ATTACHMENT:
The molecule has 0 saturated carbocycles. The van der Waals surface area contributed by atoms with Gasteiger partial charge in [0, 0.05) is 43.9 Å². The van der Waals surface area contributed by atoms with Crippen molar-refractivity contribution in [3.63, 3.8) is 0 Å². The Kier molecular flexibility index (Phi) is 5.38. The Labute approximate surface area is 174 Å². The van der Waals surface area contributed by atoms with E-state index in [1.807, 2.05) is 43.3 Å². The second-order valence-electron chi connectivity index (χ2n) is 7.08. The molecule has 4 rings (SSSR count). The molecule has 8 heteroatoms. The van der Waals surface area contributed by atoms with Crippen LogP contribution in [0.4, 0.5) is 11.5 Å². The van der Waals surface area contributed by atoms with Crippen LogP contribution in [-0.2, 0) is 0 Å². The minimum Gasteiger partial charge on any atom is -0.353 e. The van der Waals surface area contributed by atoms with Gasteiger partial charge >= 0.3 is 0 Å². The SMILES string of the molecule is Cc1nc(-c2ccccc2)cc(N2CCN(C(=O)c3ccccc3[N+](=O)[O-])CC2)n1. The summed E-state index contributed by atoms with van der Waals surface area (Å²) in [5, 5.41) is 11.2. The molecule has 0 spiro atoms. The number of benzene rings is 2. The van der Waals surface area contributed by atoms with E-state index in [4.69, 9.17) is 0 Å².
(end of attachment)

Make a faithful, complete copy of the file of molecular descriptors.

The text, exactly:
The molecule has 0 saturated carbocycles. The van der Waals surface area contributed by atoms with Gasteiger partial charge in [0, 0.05) is 43.9 Å². The van der Waals surface area contributed by atoms with Crippen molar-refractivity contribution in [3.63, 3.8) is 0 Å². The Kier molecular flexibility index (Phi) is 5.38. The Labute approximate surface area is 174 Å². The van der Waals surface area contributed by atoms with E-state index in [1.807, 2.05) is 43.3 Å². The second-order valence-electron chi connectivity index (χ2n) is 7.08. The molecule has 4 rings (SSSR count). The molecule has 8 heteroatoms. The van der Waals surface area contributed by atoms with Crippen LogP contribution in [0.4, 0.5) is 11.5 Å². The van der Waals surface area contributed by atoms with Crippen LogP contribution in [-0.2, 0) is 0 Å². The minimum Gasteiger partial charge on any atom is -0.353 e. The van der Waals surface area contributed by atoms with Gasteiger partial charge >= 0.3 is 0 Å². The SMILES string of the molecule is Cc1nc(-c2ccccc2)cc(N2CCN(C(=O)c3ccccc3[N+](=O)[O-])CC2)n1. The summed E-state index contributed by atoms with van der Waals surface area (Å²) in [5, 5.41) is 11.2. The molecule has 0 spiro atoms. The number of benzene rings is 2. The van der Waals surface area contributed by atoms with E-state index in [4.69, 9.17) is 0 Å².